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Perspectives

Addressing Mental Health Needs in Children Before They Reach the ED

February 20, 2020

Across the country, hospital emergency departments (EDs) are experiencing a sharp increase in the number of children and teens seeking treatment for mental health conditions.

It’s a sign that children and teens aren’t getting the help they need for behavioral health conditions until these conditions reach a critical state. It’s also a reflection of both the stress children and teens face—particularly in an era of rapid-fire social media exposure—and their increased awareness of the impact of anxiety and depression on their health.

In Colorado, 25% of ED visits by children and teens in 2018 were mental health-related, an increase of 4% in two years, a recent report found. What is more shocking is that the percentage doesn’t include juveniles who present with a secondary diagnosis related to mental health or whose conditions involve substance abuse.

Colorado isn’t the only state experiencing higher rates of youth with behavioral health conditions in the ED. In California, for example, the number of adolescents and young adults ages 13 to 21 who came to the ED with a primary diagnosis that was mental-health related rose 42% from 2012 to 2018. This compares to just a 4% increase in ED encounters for other diagnoses.

But EDs are ill-prepared to treat youth who struggle with mental health challenges. They typically lack the specialized expertise to properly diagnose and assess treatment options for adolescents in mental health distress. Even when children with anxiety and depression are properly identified, a shortage of behavioral health specialists means kids may not get the help they need in a timely fashion, especially if they live in rural areas or are economically disadvantaged. The impact: repeat ED visits by teens for mental health challenges and high rates of ED-to-inpatient admissions.

Behind the numbers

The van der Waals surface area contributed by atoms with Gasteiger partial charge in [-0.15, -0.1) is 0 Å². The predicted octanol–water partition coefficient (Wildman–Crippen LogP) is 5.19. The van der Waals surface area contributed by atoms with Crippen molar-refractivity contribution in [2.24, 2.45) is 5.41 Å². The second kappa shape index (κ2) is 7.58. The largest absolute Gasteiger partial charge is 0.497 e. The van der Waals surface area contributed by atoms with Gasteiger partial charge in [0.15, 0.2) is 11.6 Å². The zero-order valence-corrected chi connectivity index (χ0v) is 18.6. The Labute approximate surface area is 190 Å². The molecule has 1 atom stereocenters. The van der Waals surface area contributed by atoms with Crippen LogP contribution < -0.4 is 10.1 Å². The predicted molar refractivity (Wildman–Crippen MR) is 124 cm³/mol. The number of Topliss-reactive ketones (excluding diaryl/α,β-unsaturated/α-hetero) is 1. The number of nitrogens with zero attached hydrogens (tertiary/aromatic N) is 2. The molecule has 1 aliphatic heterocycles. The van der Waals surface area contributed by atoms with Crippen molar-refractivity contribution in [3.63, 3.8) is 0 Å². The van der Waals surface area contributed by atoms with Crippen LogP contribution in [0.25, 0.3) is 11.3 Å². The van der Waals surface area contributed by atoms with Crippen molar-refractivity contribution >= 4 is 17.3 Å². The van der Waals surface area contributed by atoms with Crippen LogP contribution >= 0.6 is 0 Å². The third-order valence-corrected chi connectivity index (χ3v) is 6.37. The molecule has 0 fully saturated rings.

Recent data point to the complexities of treating mental health issues among youth who present in the ED:

  • Major depressive disorder was the most common diagnosis among youth 18 and younger in Colorado, according to a three-year review of commercial, Medicare and Medicaid claims.
  • Nearly 60% of mental health-related ED visits among teens and young adults in California involve self-harm.
  • Teens who come to the ED with self-harm injuries face increased risk for repeat ED visits for self-harm or suicide attempts and are eight times more likely to die from suicide. They are also three times as likely to die within five years of any cause, one study shows.
  • Rising rates of mental health ED visits among kids in California correspond with higher rates of suicide among teens and young adults.

Given the number of children and teens who attempt suicide and the increased violence by which suicides occur, it’s clear that health professionals must work to pair youth with the right resources when they present in the ED with a mental health condition. But without mental health training, ED professionals often face challenges accurately diagnosing a child’s condition.

For example, one reason that major depressive disorder is such a common diagnosis may be that there isn’t a category for coding self-harm behavior, so “major depressive disorder” tends to be a catch-all diagnosis. Lack of mental health expertise also contributes to ED repeat visits for mental health conditions as well as a high percentage of mental health-related inpatient admissions stemming from ED visits.

Additionally, the stigma related to behavioral health conditions—particularly among parents of children and teens, but also among some teens—often means youth are coming to the ED are dealing with more acute behavioral health conditions. The longer they take to get treated, the worse the future outcome. This is especially true if children and teens aren’t paired with the appropriate resources on first point of contact in the ED—and EDs typically are hard-pressed to make these connections.

Providing the right support